Digital storytelling works in an interactive environment by giving the user agency, rather than the medium acting upon the user solely. In TimeSpace: Inauguration, we saw the Inauguration from different vantage points–it gave us a sense of story across space. The user can see the big picture, and as we lose identity as a society, maybe we lose our social context.
I thought the 9/11 archive was very appropriate for digital storytelling because so many people alive today lived through it. Hence there would be a desire to interact with the material, rather than take it in more passively if it were a subject that many didn’t know about and would be far more likely to relate to in a detached way. And you see it on the site: people uploading their own pictures and telling their own stories.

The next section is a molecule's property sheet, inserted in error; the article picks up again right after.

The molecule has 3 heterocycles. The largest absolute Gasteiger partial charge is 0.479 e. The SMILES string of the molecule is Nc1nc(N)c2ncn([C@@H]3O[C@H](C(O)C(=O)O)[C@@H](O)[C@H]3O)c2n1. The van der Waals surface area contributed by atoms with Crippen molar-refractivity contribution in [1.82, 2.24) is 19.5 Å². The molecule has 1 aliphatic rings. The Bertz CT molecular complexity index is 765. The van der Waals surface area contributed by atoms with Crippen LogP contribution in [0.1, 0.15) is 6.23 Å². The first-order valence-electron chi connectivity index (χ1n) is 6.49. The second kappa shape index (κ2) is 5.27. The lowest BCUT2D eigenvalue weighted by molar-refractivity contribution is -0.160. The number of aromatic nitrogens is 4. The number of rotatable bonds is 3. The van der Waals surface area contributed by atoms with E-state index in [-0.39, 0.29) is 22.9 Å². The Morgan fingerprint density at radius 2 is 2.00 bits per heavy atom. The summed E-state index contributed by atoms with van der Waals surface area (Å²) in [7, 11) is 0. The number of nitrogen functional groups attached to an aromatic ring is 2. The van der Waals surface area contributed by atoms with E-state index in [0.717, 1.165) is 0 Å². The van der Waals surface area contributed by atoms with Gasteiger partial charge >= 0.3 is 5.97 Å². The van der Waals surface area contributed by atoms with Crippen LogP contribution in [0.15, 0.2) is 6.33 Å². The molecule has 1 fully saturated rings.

In Evan’s thesis project interview video, he suggests that game and narrative are different things, but maybe the game derives from the same source.
The section on ARGS were interesting, the issue there is whether one loses touch with their personality, and therefore, learning (among other things). This would be my greatest fear in developing an ARG.
Will ARGs be the way of the history future, I don’t know. One of the issues is to assess whether people lose touch with reality and the uncertainties of life. I don’t agree with McGonagle that games necessarily make people better.
The digital environment changes academic writing and argument by their own story structure (AGRs). It changes the argument by calling into question whether one needs an argument. Still, the web is here to stay. Web 2.0 storytelling said it best: “stories now are open-ended, branching, hyperlinked, cross-media, participatory, exploratory, and unpredictable.”